As a result, the present circumstances in Afghanistan can be compared to the situation in Iraq during 2010-14, and under these circumstances, the Taliban and Daesh are expected to take the following steps separately or in cooperation with each other:

  • Spreading terrorism through boisterous operations in provincial centers and other populous areas;
  • Showing off their power by carrying out operations in important districts both in cities and out of cities against civilians, military bases as well as political and diplomatic centers, examples of which included operations in Wazir Akbar Khan district of Kabul, the attack on a military base in the city of Mazar-i-Sharif, and recent operations in Mirza Olang district;
  • Fanning the flames of sectarian and religious war by conducting multiple operations against people holding religious rituals as well as against Iran’s offices in that country and Central Asia;
  • Conquering land on the margins of cities and major provinces in order to establish their bases and leaders and also to mount pressure on the central government. Of course, they are currently not able to control big and populous cities and, therefore, conquering entire cities will not be on their agenda.

Responsibility of regional and international powers in Afghanistan

The Taliban and Daesh are expanding their activities at a time that the US-led international coalition’s forces have been proven inefficient and without initiative and, in practice, have no clear-cut strategy in the war-stricken country. This comes despite promises the coalition forces have given to maintain stability and security in Afghanistan and in spite of the fact that they have been paying material and human costs of their efforts.

On the other hand, existence of serious doubts and differences within Trump’s administration about the United States’ new strategy in Afghanistan and Pakistan has created new problems. This comes despite the fact that when Trump’s administration was inaugurated, officials in Afghanistan were highly optimistic because of the higher attention that the United States showed in their country’s problems. That optimism was further increased due to presence of such people as General Thomas F. Metz, Director of Central Intelligence Agency (CIA) Mike Pompeo, and General Herbert Raymond McMaster in Trump’s administration.

However, since Trump’s foreign policy is mostly mercantilist in nature, it is not likely that Afghanistan will have a very important position in that policy due to its high costs and low benefits for the United States. This is especially true under conditions when the United States lacks a grand strategy for West Asia region and, due to this reason, nobody can expect any special change to take place in Washington’s policies and actions in this regard.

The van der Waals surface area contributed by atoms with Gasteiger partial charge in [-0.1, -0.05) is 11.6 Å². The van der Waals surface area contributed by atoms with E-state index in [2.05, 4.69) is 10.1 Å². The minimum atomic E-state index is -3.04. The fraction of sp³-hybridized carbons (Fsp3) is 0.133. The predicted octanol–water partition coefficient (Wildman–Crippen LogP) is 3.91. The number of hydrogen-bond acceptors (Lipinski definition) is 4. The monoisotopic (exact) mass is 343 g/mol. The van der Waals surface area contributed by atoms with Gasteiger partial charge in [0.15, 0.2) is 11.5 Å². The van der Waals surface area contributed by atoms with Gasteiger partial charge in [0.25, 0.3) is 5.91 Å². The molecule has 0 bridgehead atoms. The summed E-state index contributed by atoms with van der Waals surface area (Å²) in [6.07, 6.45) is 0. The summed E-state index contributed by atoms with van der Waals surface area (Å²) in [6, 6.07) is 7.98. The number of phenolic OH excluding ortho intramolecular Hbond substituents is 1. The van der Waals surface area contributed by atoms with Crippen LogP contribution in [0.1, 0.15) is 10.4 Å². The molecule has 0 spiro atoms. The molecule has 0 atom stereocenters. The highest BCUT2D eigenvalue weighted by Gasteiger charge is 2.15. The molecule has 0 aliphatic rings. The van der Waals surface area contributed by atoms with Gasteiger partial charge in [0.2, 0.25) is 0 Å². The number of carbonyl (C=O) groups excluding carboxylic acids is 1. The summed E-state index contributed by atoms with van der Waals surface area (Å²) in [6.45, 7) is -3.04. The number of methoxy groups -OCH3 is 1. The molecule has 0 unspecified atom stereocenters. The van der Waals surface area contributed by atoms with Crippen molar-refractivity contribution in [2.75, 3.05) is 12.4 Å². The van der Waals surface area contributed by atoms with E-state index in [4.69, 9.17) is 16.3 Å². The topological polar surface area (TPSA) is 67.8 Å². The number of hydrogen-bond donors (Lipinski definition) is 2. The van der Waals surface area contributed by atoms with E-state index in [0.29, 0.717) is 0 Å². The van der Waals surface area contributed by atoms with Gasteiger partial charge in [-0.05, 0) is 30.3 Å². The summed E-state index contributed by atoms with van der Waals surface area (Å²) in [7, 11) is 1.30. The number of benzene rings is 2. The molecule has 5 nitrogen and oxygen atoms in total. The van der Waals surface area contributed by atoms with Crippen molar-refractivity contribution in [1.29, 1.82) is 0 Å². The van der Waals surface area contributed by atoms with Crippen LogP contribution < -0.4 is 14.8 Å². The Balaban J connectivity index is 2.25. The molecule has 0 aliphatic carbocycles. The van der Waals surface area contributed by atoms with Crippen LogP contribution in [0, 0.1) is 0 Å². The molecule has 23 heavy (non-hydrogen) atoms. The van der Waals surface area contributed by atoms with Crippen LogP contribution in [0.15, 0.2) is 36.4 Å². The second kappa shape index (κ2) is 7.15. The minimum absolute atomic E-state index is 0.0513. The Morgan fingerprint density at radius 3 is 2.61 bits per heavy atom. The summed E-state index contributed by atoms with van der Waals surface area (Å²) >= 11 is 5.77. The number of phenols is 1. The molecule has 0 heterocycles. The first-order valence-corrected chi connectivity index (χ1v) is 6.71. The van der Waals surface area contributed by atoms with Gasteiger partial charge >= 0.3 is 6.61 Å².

Opportunities for international cooperation against the common threat posed by the Taliban and Daesh

Under these conditions, it seems that the country is in for seeing a new surge in instability and insecurity. The two main factors that make this very probable include the high possibility of a shift in position and deployment of some Takfiri terrorists from Iraq and Syria to Afghanistan, on the one hand, and the weakness of the Afghan government combined with lack of serious determination to fight terrorists on the part of the US-led coalition and NATO forces, on the other hand. Of course, this issue can, per se, be considered as a serious threat at all three domestic, regional and international levels, but at the same time, it can be viewed as an opportunity as well because, like what happened in 2002, it can provide grounds for more cooperation and coordination among effective regional and international actors in Afghanistan.

In the meantime, the Islamic Republic of Iran enjoys remarkable capabilities and abilities for fighting against extremism and Daesh. Therefore, if big powers avoid taking a unilateral approach in this regard, Iran can play a very constructive and positive role. One of the main reasons behind inadequacy of efforts made in the past decade to build security in and reconstruct Afghanistan has been ignoring the role of regional powers. Therefore, a feeling of common threat from extremist terrorism in Afghanistan by all regional and global powers can be taken as a basis for new cooperation, which may be the last chance for this country and the entire region to come up with new security arrangements on the basis of consensus and maximum cooperation among influential actors.

*Ja’far Haqpanah
Visiting Professor of Regional Studies; University of Tehran

Iran Review

Iran Review is a Tehran-based site that is independent, non-governmental and non-partisan and representing scientific and professional approaches towards Iran’s political, economic, social, religious, and cultural affairs, its foreign policy, and regional and international issues within the framework of analysis and articles.